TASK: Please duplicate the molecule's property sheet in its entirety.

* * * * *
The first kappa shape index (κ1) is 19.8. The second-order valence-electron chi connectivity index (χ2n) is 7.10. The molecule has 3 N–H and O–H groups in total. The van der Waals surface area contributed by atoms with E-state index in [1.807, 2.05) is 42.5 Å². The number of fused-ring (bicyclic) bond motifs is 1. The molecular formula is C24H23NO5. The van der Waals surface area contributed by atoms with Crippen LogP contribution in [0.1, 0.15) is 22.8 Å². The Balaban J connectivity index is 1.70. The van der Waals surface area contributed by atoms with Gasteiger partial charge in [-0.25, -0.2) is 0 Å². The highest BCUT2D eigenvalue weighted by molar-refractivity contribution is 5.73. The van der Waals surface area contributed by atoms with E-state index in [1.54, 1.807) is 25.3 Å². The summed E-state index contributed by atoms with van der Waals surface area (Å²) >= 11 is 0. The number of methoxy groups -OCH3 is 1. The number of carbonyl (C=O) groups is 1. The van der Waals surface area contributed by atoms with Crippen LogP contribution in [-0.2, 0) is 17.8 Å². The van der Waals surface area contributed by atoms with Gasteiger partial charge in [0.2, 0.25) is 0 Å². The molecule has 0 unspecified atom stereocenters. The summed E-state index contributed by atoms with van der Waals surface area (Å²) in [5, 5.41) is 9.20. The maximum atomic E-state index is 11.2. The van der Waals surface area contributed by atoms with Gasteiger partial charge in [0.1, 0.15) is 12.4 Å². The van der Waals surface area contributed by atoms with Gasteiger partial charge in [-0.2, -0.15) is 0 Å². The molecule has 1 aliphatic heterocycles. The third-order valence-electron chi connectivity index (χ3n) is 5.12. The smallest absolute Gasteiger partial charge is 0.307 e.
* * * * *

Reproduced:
The first kappa shape index (κ1) is 19.8. The second-order valence-electron chi connectivity index (χ2n) is 7.10. The molecule has 3 N–H and O–H groups in total. The van der Waals surface area contributed by atoms with E-state index in [1.807, 2.05) is 42.5 Å². The number of fused-ring (bicyclic) bond motifs is 1. The molecular formula is C24H23NO5. The van der Waals surface area contributed by atoms with Crippen LogP contribution in [0.1, 0.15) is 22.8 Å². The Balaban J connectivity index is 1.70. The van der Waals surface area contributed by atoms with Gasteiger partial charge in [-0.25, -0.2) is 0 Å². The highest BCUT2D eigenvalue weighted by molar-refractivity contribution is 5.73. The van der Waals surface area contributed by atoms with E-state index in [1.54, 1.807) is 25.3 Å². The summed E-state index contributed by atoms with van der Waals surface area (Å²) >= 11 is 0. The number of methoxy groups -OCH3 is 1. The number of carbonyl (C=O) groups is 1. The van der Waals surface area contributed by atoms with Crippen LogP contribution in [-0.2, 0) is 17.8 Å². The van der Waals surface area contributed by atoms with Gasteiger partial charge in [0.2, 0.25) is 0 Å². The molecule has 0 unspecified atom stereocenters. The summed E-state index contributed by atoms with van der Waals surface area (Å²) in [5, 5.41) is 9.20. The maximum atomic E-state index is 11.2. The van der Waals surface area contributed by atoms with Gasteiger partial charge in [0.1, 0.15) is 12.4 Å². The van der Waals surface area contributed by atoms with Gasteiger partial charge in [-0.2, -0.15) is 0 Å². The molecule has 1 aliphatic heterocycles. The third-order valence-electron chi connectivity index (χ3n) is 5.12. The smallest absolute Gasteiger partial charge is 0.307 e.